Living Off The Sea - 5/13/04
By Little Gidding - Published May 13, 2004 - Viewed 851 times
Living Off the Sea
May 13, 2004
This four foot mahi mahi has provided us with many fish dinners in Cuba
I've got potato flakes and canned mixed vegetables,
things I barely consider edible;
been opening up those mystery cans,
floating in the bilge since the dawn of man --
oh give me a caesar salad and a T bone steak!
(E. Quinn, Something Delicious)
Yesterday was galley duty for David. He turned to Eileen and asked tentatively, "Would you like rice with your fish tonight?"
"We had rice last night," Eileen grumbled, "in fact, we've had rice for five nights in a row."
David looked at the single wrinkled potato in the string hammock. "How about mashed potatoes?" he suggested. "We can supplement this spud with some of the dried potato flakes we've been carrying around forever."
Eileen dropped the book she was reading. "Dried potato flakes? You must be joking. We bought them to survive emergencies, like when we're shipwrecked on a deserted isle somewhere. You don't eat dried potato flakes unless you're starving. And don't we have any meat left in the freezer? All we've been eating lately is fish." Eileen wasn't happy.
David hesitated. "Well, we have some nice canned corned beef in the starboard locker."
"Canned corned beef?" Eileen's eyes widened in horror. "No, no! Anything but the canned corned beef!"
Last night's forlorn feast ended up being rice and fish accompanied by canned green beans. Dessert was canned peaches. True, we're not starving, so the potato flakes remain untested and the dreaded canned corned beef is still in the locker. But crew morale is down. While washing up, Eileen was heard muttering something about trading "Little Gidding" for a head of lettuce if a better provisioned boat happened to come over the horizon ....
At anchor by ourselves off uninhabited Cayo Borracho -- not a supermarket in sight
We're literally living off the sea in Cuba. Anywhere else we would have died of starvation if we had been relying on David's fishing prowess for sustenance. Since entering Cuban waters over a month ago, however, we've had no shortage of seafood. We caught a big mahi mahi on our way to Puerto Maniti a couple of weeks ago; some of it is still in the freezer. David has speared at least a couple of lobsters every time he's gone snorkelling. A few days ago, Eileen picked up a dozen conch in ten minutes while wading in the shallows off Cayo Santa Maria. And then there are always the local fishermen if you'd rather not get yourself wet or mess up your cockpit with slimy fish scales personally procuring your own seafood. Our Montreal friends Bob and Viviane on the ketch "Varuna 1" picked up ten lobsters for six bucks from a guy snorkelling past their boat in Puerto Maniti. Workers at the fishing station at Cayos Falcones gave us two nice mutton snappers after we dropped in for a chat.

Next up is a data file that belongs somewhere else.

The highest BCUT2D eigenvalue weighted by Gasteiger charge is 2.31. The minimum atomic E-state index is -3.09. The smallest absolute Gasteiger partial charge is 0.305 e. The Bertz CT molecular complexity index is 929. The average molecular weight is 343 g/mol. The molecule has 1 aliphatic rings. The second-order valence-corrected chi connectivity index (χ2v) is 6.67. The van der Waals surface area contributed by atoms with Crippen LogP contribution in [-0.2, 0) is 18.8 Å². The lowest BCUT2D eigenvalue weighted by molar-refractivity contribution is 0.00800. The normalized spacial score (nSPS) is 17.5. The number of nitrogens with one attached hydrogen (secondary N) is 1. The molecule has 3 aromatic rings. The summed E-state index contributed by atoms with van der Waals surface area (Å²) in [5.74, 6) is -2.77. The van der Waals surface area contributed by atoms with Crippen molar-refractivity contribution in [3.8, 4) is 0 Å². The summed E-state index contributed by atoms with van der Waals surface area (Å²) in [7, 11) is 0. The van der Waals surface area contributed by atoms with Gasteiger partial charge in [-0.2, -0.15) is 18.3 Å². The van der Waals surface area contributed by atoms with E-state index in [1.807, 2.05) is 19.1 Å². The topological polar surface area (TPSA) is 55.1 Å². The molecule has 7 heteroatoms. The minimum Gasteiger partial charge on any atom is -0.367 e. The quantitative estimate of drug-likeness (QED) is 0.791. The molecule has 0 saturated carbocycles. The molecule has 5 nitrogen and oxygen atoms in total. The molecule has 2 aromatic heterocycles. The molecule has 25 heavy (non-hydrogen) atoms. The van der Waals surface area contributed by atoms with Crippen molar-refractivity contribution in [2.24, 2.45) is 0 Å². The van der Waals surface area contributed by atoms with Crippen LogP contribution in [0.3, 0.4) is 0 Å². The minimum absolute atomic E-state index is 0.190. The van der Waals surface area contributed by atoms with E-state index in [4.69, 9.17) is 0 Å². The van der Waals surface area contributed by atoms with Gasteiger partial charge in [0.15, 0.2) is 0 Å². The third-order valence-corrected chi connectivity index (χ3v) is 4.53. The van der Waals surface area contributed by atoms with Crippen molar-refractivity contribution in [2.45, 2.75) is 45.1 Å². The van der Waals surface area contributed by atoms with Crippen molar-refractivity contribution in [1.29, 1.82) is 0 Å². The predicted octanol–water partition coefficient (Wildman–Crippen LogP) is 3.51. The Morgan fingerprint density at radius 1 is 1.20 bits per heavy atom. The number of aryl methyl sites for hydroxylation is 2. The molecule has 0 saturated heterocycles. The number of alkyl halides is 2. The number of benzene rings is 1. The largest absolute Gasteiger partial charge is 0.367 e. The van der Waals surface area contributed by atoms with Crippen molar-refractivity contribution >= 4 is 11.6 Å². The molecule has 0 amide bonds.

No, a lack of protein from the sea isn't the problem; in fact, David figures his cholesterol levels are somewhere up in the stratosphere from all the crustaceans he's been consuming. The problem is that we're not eating much of anything else. Provisioning is seldom easy when you're cruising in remote areas; you're OFF the beaten track and well-stocked supermarkets tend to be located ON the beaten track. But cruising Cuba involves a couple of other logistical challenges. First, you can't always get back on the beaten track once you've left it; and, second, even if you do reach civilization, you might not find much waiting for you there.
Fresh conch and lobster had Eileen smiling at first ... until we ran out of everything else
Bob and Viv risked becoming a permanent feature of the Canal El Seron when they transited its shallow waters to reach the town of Isabela and a rumoured agromercado (farmers market). After they finally nosed their way into port (the bottom of their keel well scrubbed), the Guarda Frontera informed them they couldn't leave their boat unattended at anchor. At Puerto Maniti we managed to go ashore, but our shopping trip was a bust except for a few hands of bananas (see our April 29th entry, "The Box").
Much of this is our own fault. We've cruised Cuba before so we should have known to stock up better before leaving the Bahamas. Our judgement got clouded by the relatively high cost of food in George Town; we should have ignored the price stickers and bought more. What fresh produce we did buy in George Town we ended up eating in the Jumentos when we were pinned down for several days by strong winds. By the time we crossed the Old Bahama Channel, the fridge and freezer were mostly empty.
In Puerto Vita, our Cuban landfall, we could have bought more provisions through the marina, but, again, our parsimonious natures got the better of us. The marina charged premium prices (in US dollars). We knew we could get much better deals paying pesos in the local farmers' markets so we only picked up a few items. Big mistake. Unlike the Cuban south coast, where, four years ago, we had reasonable success grocery shopping in centres like Santiago, Trinidad, and Cienfuegos, there are very few accessible towns on the north coast between Vita and Varadero (a 320 mile stretch, as the seagull flies).
Locals line up to buy bananas in Maniti, the only fruit for sale in the public market
Even our stores of canned goods, which have to be considered marginal nourishment at best, are depleted. We purposely allowed our supply of cans to get low because we plan to empty all the food lockers later this summer when we leave the boat for a few months. Besides the much-feared corned beef, there's a lonely can of creamed corn rolling around in one locker. We bought it by mistake months ago. Today Eileen moaned, "My mother tried to make me eat that stuff when I was a kid; I'm not THAT desperate yet!" But in another week or two .... ?
David & Eileen
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